One of the world's 50 living autistic savants, Daniel Tammet shows genius that has astounded researchers. His mental feats include memorizing and reciting 22,514 digits of pi and learning the Icelandic language in a week.
Tammet joined "Good Morning America Now" to debunk many of the myths surrounding savantisim in his latest book, "Embracing the Wide Sky. " You can read an excerpt of the book below.
"How did you do that?"
"How did you do that?"
The scientist was looking at me with a puzzled expression. We were not in any laboratory, nor was he asking me about any of my memory, linguistic, or numerical skills. We were standing on a lawn outside the research center where I had come earlier in the day for a variety of cognitive tests. Next to him was my mother, who had accompanied me on the trip from London. We were in the process of having our photo taken together, when after a few moments in front of the camera I relaxed and started to step away. How, the scientist wanted to know, had I been able to perceive the photo being taken when, standing right next to me, he had not heard a click or seen any flash. Was my brain really that extraordinary?
Well, yes, but not for the reasons that the scientist imagined. Though the camera had indeed made no noise when the photo was taken, it had produced a pinprick of blurry red light. My autistic mind -- wired in such a way that I am able to spot tiny details that most other people often miss -- had perceived it effortlessly. After I explained this to the scientist, he asked for another photo to be taken. By looking carefully where I told him I had seen the red dot of light appear, he was able to see it, too.
For the record, I will confirm that I have no telepathic relationship with cameras, nor any extrasensory perception for knowing when a photo has or has not been taken. Rather, what I had done that day was simply an extreme form of an everyday act: to see. We rely heavily on our eyes to provide much of the information we obtain about the world around us, and it is for this reason that a significant portion of the human brain is devoted entirely to visual processing.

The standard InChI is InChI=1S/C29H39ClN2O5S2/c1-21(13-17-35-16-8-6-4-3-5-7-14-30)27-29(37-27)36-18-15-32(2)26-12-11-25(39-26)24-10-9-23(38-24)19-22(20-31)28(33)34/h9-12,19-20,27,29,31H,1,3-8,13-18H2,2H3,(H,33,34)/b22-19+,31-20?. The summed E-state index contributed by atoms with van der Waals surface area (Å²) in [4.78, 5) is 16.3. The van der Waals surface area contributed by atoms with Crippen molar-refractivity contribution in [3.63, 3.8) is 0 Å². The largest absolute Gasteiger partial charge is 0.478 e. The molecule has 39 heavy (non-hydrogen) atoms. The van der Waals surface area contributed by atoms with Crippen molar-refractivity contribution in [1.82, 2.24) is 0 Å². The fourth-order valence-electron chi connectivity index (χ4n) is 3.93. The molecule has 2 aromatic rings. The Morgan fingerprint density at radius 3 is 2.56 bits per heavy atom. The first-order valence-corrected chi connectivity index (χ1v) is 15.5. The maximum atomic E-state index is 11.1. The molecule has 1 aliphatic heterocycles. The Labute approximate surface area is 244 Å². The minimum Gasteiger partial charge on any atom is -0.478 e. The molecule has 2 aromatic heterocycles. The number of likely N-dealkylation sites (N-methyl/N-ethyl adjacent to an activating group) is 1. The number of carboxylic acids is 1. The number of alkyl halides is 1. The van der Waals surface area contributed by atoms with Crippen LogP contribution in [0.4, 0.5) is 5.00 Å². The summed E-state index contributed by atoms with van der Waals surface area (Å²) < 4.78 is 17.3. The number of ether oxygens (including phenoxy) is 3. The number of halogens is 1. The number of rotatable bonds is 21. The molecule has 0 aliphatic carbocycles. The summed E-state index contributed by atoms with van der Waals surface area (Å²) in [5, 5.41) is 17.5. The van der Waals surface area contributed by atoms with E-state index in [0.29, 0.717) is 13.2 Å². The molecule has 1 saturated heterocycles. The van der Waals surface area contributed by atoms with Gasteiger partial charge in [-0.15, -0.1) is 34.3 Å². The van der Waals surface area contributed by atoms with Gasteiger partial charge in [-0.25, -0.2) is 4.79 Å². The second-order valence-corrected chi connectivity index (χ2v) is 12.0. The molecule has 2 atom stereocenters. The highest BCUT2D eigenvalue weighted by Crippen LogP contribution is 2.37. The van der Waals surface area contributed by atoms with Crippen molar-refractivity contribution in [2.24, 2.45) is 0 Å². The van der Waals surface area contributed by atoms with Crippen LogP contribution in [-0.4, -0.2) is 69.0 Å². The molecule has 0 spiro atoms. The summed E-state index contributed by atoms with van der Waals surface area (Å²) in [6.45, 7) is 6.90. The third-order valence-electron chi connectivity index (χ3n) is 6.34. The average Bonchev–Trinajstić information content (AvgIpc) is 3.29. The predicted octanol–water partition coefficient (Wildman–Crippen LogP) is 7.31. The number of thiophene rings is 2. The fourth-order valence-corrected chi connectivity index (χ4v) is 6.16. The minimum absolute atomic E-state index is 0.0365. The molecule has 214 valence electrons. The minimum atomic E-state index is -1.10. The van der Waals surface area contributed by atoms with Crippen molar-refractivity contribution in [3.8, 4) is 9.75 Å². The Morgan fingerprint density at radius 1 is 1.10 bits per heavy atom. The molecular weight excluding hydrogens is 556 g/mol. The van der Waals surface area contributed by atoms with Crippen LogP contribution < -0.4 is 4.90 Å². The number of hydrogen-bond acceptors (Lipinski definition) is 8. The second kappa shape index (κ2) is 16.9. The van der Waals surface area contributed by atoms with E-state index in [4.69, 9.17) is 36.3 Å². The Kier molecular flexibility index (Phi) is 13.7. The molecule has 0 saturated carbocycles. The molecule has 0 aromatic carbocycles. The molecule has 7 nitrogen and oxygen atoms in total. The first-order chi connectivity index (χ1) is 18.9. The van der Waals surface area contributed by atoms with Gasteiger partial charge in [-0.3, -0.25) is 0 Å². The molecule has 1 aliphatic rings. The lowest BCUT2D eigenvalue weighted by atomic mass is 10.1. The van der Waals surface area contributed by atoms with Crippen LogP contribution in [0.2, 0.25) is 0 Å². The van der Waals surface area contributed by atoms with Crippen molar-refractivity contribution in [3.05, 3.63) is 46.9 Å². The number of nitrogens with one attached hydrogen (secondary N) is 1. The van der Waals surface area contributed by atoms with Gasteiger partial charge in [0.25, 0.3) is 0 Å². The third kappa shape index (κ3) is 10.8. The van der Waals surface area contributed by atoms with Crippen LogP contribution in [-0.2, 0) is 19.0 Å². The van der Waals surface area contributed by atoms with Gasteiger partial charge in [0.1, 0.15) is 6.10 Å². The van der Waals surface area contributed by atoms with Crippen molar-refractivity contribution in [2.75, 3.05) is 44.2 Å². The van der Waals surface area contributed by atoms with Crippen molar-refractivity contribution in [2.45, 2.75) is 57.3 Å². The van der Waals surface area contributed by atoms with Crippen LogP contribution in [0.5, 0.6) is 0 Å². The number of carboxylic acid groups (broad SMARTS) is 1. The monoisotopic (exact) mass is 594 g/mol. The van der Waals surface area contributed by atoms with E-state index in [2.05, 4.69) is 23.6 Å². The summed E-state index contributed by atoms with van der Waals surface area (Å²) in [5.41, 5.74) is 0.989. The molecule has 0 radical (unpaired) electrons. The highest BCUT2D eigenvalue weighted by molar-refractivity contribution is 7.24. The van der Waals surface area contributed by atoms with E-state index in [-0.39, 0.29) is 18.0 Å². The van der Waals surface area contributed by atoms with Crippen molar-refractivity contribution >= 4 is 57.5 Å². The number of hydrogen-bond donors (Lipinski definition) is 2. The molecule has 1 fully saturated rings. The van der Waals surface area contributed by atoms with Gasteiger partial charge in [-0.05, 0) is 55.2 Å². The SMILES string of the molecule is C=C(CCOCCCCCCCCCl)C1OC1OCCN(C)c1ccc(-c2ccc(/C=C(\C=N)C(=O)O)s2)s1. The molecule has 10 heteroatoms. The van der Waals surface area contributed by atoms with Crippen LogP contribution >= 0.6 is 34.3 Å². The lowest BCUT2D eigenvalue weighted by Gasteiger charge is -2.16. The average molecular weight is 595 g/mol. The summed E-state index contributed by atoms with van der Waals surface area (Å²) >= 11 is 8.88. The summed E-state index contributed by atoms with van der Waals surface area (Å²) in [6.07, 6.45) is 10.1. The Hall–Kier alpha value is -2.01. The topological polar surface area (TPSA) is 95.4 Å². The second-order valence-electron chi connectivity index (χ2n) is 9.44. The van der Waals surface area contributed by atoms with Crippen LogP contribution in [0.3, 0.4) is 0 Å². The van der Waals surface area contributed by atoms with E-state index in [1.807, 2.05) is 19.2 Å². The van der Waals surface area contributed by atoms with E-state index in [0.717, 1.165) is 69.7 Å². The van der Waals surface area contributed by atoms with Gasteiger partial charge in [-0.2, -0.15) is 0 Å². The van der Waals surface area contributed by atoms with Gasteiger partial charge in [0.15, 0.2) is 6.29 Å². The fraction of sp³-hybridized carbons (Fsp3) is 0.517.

The scientist who thought I had perceived the photo being taken with the aid of some unknown power had arrived at a wrong but surprisingly common conclusion: that individuals with very different minds must use them in some fundamentally different, almost magical way. As one of the world's few wellknown autistic savants, I have received all manner of strange requests: from being asked to predict the following week's winning lottery numbers, to requests for advice on building a perpetual motion machine. Little wonder then that conditions such as autism and savant syndrome remain poorly understood by most people, including many experts.
It is not only savant minds that are considered somehow supernaturally gifted and therefore set apart from those of most other people: the success of outstanding individuals in numerous fields, from Mozart and Einstein to Garry Kasparov and Bill Gates, has been attributed by many to minds they regard as unearthly and inexplicable. I think this view is not only erroneous but harmful, too, because it separates the achievements of talented individuals from their humanity; an injustice both to them and to everyone else.